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HOW TO BUILD

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BUILDING:

When building models, there are many tools and paints to choose and use. When you first look at all the different knives, paints, and glues, it seems mind boggling. Hopefully, before you buy any tool, you’ll consider a few items.

Glue:

The most important tool of any model is the glue. Basically there are not many glues out there, but there are some I stay away from. The funny thing is that I would suggest to not use the model glue. The main reason for this is that I have seen people use this and come out with mixed results. Some models work fine with model glue, but others turn out bad.

The problem that many people run into with model glue is that it 1) takes too long to dry and 2) eats the plastic if too much is applied. Overall model glue isn’t too bad to buy since it does its job if used correctly and precisely, but if you choose to use this glue, never use it on landing gear. When I first began modeling, I used this glue on landing gear and it seemed no matter how long I let it dry, it never supported the plane. instead of using model glue for the landing gear, I would suggest to use super glue since when it binds, it doesn’t break away. No matter how heavy the body is, super glue will support it.

I usually use super glue for the entire model. I do this since you only need a little bit on each piece to hold it in place. Super glue also dries pretty quickly, allowing you to put a model together at a decent rate. The other main reason is that it supports the landing gear great. So in my experience, super is the best to use, but don’t use it because I say to, try out the model glue, then the super glue, and decide which one works for you.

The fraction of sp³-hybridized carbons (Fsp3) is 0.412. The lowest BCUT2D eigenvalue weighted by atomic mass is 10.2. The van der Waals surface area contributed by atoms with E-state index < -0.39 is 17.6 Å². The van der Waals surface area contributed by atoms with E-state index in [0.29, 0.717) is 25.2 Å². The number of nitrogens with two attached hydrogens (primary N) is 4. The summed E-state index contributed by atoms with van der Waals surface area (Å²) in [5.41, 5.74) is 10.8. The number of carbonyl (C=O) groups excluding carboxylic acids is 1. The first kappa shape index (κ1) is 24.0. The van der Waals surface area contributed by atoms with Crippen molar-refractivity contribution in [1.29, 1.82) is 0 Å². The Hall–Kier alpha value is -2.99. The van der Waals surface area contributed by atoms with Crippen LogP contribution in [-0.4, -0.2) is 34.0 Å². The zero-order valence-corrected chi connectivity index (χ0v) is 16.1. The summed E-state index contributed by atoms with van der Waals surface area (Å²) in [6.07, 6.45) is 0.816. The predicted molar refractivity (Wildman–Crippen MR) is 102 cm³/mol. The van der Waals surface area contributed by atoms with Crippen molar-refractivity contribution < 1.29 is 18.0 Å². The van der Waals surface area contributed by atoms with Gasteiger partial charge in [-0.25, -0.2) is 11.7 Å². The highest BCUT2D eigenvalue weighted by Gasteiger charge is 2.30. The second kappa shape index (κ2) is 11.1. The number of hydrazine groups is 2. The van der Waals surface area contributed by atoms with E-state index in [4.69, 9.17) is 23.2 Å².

Paints:

There are almost too many paints on the market. Testors and Model Masters are the two main manufacturers in this realm of modeling. I have used both in the past, and really I can’t tell any difference. The main thing to look out for in paints are the colors. There are so many variations of colors out there, that you won’t use of them.

The biggest misconception in models is that many boxes say what colors you are going to need. This isn’t something to go by since some of the colors are used on only a small part, and then never again. Just go by your own judgment. Gray, black, and white are the main colors for most airplanes, with olive or dark green coming in close behind. Reds, blues, and yellow are used somewhat, but not enough to warrant buying a large bottle or even a spray can.

While I’m on the subject, spray paints are nice to use for any model. It helps since there aren’t brush strokes on the finished product, but these paints can be messy, so make sure you have a work area that is properly ventilated. One note for ventilation is that you can always spray outside, then bring it inside after it dries. I do prefer spray paints anymore, since they give a nice finish, but for the detailed painting, I still rely on a professional brush.

One interesting spray paint to get is titanium and aluminum plate. These are great colors for engines and nozzles. I have used them to paint entire planes such as a P-38 Lightning and an American Airlines Fokker F-100. The finish on these are remarkable.

As for the brush paints, these come in acrylic or water wash-up. I do prefer the acrylic for some reason, but the water wash-up paints are good too. I have used both kinds and believe me, all paints adhere to plastic in the same way. It really depends on if you want to use water or thinner to clean up. If you do use the thinner, one suggestion is to buy a bottle of model thinner one time. After that initial time, buy a can of thinner from a hardware store and occasionally, refresh the bottle. All thinner is the same, and it is cheaper to buy a can than a new small bottle every time you need new thinner.